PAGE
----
In particular, we discovered that a relatively large number of auctions were selected (7 on average), with several participants selecting over 30 of the 50 possible. At least within the context of this experiment, these consideration set sizes suggest participants may error on the side of too many options. In practice, this suggests that laptop purchasers in online auctions may suffer from an inability to reduce the possibilities to a cognitively manageable amount. Does this limitation extend beyond laptops or beyond online auctions? Further research should explore this possibility. Further research could also examine what types of individuals select the largest numbers. Self-regulatory focus and trusting stance both have strong impacts. What other features impact the selection of alternatives?

In spite of an individual's contextual dispositions, little can be done to change his or her selection of alternative auctions. For a marketplace, this means that they are limited in how they deal with individuals required to use their service. Reducing the perceived risk from sellers may have little impact on the number of alternatives considered, ultimately affecting the decision quality if too few alternatives are considered or too many alternatives are considered.

5.3 Limitations

Although many interesting lessons were learned from this study, as with any study, there are some limitations. The percentage of variance explained was low although it is acceptable for behavioral research [24] but suggests that there are a number of other factors involved in the creation of a consideration set. Some other possible factors may include cognitive biases [57], [66], intrinsic motivation [68], search stopping rules [11], and environmental constraints [1]. Generally speaking, these factors have been traditionally used to describe the final choice rather than the consideration set. Understanding how any of these factors affect the size of the consideration set may give insights into how to better design online auction marketplaces to facilitate transactions by minimizing errors with considering too many or too few auctions.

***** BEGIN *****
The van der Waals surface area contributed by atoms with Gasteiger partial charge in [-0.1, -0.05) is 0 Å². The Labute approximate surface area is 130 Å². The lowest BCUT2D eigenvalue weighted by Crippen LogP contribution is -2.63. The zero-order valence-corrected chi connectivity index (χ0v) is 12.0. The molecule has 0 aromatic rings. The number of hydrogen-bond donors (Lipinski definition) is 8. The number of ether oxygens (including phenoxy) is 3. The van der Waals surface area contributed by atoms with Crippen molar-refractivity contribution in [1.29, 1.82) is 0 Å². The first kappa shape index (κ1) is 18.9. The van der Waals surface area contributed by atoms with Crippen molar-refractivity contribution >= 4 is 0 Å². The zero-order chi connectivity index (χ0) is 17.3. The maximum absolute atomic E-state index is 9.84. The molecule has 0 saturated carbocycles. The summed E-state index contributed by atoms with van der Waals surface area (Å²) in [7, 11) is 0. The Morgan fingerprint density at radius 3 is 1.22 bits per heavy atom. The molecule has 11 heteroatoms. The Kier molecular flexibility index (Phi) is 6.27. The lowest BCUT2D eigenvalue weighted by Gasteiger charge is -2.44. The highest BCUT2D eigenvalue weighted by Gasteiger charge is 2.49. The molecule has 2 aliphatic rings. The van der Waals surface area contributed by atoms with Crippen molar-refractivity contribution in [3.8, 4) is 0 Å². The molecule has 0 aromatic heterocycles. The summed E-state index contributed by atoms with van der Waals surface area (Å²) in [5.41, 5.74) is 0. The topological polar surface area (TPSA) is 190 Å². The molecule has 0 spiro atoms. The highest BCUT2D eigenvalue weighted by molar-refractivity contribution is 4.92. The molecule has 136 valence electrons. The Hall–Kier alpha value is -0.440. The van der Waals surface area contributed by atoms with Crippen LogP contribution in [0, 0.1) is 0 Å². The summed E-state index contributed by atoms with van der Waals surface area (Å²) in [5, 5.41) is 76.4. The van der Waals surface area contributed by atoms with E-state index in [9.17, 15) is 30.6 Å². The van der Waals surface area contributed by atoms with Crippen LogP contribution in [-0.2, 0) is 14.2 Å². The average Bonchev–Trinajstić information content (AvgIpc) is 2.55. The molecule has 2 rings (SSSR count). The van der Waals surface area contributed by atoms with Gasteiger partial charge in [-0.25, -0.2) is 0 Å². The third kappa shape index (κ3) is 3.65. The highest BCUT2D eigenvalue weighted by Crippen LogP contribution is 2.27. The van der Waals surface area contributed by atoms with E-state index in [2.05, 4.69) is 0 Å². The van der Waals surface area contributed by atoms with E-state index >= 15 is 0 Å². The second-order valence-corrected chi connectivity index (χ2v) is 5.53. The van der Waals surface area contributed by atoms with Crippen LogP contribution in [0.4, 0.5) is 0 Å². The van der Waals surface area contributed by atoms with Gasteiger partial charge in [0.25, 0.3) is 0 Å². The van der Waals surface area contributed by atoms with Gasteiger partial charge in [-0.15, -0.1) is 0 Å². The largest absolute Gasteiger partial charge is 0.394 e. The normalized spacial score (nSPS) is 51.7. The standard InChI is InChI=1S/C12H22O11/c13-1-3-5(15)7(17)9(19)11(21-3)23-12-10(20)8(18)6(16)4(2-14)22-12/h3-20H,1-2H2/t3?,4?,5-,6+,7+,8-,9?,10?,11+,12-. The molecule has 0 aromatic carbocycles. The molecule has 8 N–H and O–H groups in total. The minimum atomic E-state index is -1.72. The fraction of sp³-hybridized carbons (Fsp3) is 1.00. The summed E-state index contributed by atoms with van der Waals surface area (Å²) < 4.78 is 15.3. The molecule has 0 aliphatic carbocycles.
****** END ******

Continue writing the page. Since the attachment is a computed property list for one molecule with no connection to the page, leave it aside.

The second limitation involves the scenario specifications. Participants were provided with just one scenario involving spending money that was not theirs in an environment they may not have experienced first-hand (an internship). Even though they were provided with a spending limit and told they would be using the computer they purchased, they may have spent the company's money differently than they would have their own. We may also find different responses with the use of different products.

Another limitation was the operationalization of the dependent variable as a single count of the number of auctions selected. With a single item measure, it is difficult to determine if participants considered the scenario equally when selecting auctions. Given the purpose of the study to determine if the number of auctions selected varied by motivational dispositions, a single item measure was necessary and sufficient - necessary because additional measures of counts could have introduced fatigue in the participants or could have tipped participants off to our purpose, thereby eliciting results that correspond with expected outcomes - sufficient because only predictive significance was desired rather than explanatory significance. Because the results demonstrated predictive significance, a single item instrument sufficed.